Elmer J. Fudd/Egghead is a fictional cartoon character and one of the most famous Looney Tunes characters, and the de facto archenemy of Bugs Bunny. He has one of the more disputed origins in the Warner Bros. cartoon pantheon (second only to Bugs himself). His aim is to hunt Bugs, but he usually ends up seriously injuring himself and other antagonizing characters. He speaks in an unusual way, replacing his Rs and Ls with Ws, so "Watch the road, Rabbit," is replaced with "Watch the woad, wabbit!" Elmer's signature catchphrase is, "Be vewy vewy quiet, I'm hunting wabbits", as well as his trademark laughter, "huh-uh-uh-uh-uh-uh-uh-uh".
Few characters are more distinctly recognizable today than Warner Bros.'s Elmer Fudd. But did you know that Fudd wasn't quite himself when he first hit the silver screen? In fact, he was positively a shell of his latter self.
Let's backtrack a little. The first ever incarnation of Bugs Bunny's dogged foe was in director Tex Avery's The Isle of Pingo Pongo in 1936. But he wasn't quite the lispy liquidator we've come to know and love. He was simply named "Elmer" (in the Cher/Madonna, one-moniker kind of way), and he didn't have the trademark voice and laugh so familiar to Elmer today. The only notable resemblance was his bulbous head, which quickly prompted Avery to rename his protagonist, "Egghead." And Egghead he remained for a good little while.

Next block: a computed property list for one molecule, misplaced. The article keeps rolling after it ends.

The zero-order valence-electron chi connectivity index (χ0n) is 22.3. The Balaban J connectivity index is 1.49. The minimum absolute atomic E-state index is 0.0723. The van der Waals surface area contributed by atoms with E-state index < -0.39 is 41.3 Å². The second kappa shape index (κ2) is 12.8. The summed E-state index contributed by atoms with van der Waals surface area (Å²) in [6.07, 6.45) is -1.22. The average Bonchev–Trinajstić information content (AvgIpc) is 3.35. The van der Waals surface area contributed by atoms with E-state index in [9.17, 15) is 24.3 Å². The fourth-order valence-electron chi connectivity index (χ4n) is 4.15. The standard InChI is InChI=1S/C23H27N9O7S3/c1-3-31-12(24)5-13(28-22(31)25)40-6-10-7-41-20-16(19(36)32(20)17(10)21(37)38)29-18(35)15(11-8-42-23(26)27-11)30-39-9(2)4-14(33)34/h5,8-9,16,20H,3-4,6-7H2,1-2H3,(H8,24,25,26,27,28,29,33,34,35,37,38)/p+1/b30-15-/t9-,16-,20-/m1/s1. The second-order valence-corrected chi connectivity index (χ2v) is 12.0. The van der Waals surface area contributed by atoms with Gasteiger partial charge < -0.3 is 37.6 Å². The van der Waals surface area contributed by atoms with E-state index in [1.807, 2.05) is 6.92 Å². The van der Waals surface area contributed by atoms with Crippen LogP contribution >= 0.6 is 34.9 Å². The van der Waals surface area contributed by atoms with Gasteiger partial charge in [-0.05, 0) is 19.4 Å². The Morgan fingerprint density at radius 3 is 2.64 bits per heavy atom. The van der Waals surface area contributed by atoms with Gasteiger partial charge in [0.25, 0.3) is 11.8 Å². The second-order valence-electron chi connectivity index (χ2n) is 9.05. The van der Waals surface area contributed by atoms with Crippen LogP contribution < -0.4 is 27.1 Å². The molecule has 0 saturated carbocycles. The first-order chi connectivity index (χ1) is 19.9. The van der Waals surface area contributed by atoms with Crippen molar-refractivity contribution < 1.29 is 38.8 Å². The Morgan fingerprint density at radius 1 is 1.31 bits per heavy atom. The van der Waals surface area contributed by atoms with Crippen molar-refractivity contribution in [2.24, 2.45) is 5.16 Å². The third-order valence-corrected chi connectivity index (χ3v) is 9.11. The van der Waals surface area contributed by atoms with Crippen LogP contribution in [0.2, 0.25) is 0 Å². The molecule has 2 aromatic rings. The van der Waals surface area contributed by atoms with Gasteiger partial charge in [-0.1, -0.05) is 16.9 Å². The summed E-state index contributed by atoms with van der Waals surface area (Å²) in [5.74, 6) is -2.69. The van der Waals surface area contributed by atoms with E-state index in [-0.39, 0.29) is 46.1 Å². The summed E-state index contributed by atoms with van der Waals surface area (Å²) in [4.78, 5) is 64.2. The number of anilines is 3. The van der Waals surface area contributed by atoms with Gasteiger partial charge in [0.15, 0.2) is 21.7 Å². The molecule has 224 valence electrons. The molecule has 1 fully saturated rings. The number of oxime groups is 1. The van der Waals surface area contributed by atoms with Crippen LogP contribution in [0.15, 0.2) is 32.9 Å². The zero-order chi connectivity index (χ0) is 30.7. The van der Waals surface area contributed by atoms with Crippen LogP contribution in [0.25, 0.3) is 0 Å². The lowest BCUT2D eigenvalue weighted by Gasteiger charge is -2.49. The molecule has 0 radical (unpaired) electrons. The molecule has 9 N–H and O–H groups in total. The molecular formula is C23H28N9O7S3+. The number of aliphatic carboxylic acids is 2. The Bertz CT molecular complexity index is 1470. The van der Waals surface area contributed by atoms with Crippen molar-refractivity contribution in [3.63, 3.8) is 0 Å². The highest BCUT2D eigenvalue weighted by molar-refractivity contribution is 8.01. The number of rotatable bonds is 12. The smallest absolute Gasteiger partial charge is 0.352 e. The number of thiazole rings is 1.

But before too long, Egghead was revamped and reintroduced in a 1939 Chuck Jones short called "Elmer's Candid Camera." This time, Elmer had an immediately endearing secret weapon to wield: the masterful vocal stylings of Arthur Q. Bryan.
As it turns out, Elmer was fleshed out before his detested bunny bandit was. Though a Bugs prototype faced off with Elmer in Jones's short, it would be another year yet before the true Bugs surfaced, complete with carrot, accent and "What's up, Doc?" catchphrase.